They say when one door closes, another one opens. In the case of Gumbo Kitchen, the door that closed was the bar of brother/sister team Michael and Genevieve Cotter, Bar None, when a roof fire ripped through the place almost exactly a year ago.

But from that temporary setback for the Cotters (who now have Bar None back up and running, doling out cocktails to the Camberwell crowd), Michael, along with business partners Patricia Stanton and Elvin Ho created Gumbo Kitchen – a mobile food truck cruising the streets of Melbourne’s north, blaring New Orleans brass band jazz and serving up authentic Creole food.

Po’ boys are a New Orleans classic: fluffy bread rolls stuffed with, in this case, everything from spiced, deep fried shrimp or oysters to ‘beef debris’ (shredded, slow cooked beef in a rich gravy topped with all the accoutrements). Both the seafood and meat versions are in hot demand, along with a ‘surf and turf’ combination of the two, hailed as the ultimate hangover cure on a Saturday or Sunday.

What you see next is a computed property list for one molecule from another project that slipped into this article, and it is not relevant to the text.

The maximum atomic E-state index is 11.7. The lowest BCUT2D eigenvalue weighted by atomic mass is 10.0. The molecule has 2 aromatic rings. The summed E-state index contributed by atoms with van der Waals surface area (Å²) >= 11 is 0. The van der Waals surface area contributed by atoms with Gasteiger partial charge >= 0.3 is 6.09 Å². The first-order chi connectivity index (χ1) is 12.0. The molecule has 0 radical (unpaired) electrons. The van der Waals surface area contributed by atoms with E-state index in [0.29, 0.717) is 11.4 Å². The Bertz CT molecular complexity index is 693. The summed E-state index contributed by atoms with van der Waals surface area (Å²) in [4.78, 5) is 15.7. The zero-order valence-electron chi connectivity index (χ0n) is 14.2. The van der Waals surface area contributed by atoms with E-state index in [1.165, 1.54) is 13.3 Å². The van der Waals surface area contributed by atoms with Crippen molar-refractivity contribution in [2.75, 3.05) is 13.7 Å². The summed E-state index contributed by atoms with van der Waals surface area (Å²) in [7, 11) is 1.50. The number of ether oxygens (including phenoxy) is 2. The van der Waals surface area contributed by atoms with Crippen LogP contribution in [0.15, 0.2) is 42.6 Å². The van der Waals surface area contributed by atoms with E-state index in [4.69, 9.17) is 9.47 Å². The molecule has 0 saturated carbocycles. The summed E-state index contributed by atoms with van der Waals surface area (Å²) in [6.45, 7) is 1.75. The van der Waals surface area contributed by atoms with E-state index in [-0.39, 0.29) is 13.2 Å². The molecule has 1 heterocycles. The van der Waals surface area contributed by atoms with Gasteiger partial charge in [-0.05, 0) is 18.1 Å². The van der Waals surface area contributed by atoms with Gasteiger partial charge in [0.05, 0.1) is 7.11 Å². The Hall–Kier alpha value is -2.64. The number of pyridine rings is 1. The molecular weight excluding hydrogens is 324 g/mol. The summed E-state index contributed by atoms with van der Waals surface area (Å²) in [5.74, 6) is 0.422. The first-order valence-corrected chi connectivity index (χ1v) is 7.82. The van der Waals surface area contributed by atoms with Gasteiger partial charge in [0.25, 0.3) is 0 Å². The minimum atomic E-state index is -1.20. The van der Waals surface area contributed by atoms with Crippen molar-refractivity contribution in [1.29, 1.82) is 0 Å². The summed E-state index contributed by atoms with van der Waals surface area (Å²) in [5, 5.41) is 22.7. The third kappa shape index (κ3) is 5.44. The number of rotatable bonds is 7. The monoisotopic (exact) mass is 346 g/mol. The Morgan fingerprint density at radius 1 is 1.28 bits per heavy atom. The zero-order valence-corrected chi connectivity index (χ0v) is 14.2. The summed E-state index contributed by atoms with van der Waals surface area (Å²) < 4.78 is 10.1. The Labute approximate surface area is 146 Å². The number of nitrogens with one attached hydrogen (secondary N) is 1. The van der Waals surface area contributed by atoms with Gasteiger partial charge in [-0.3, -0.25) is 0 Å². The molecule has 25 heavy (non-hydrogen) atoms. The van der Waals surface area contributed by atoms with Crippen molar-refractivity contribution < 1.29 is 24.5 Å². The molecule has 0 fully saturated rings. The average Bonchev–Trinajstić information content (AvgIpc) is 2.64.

As the name suggests, they’re also serving an array of classic, southern-style Louisiana gumbo stews, featuring fresh seafood or chicken and smoky sausage cooked up with southern vegetables in a lively filé spice ground from the aromatic dried leaves of the sassafras tree.

A vegetarian option is generally also on offer while, at the sweet end of the spectrum, the ‘Lemon Ice Box Pie’ is odds-on to become a summer staple on more than one Melbourne menu.

Daily Facebook and Twitter posts give last minute lunch and/or dinner locations, and they have a Friday night residency of sorts at Lux Foundry in Brunswick, where you can get a cold beer with your southern fare from 5.30pm. It’s a luxury generally not afforded by the other food trucks around and one that seems appropriate for anything labelling itself ‘authentic N’Awleans’.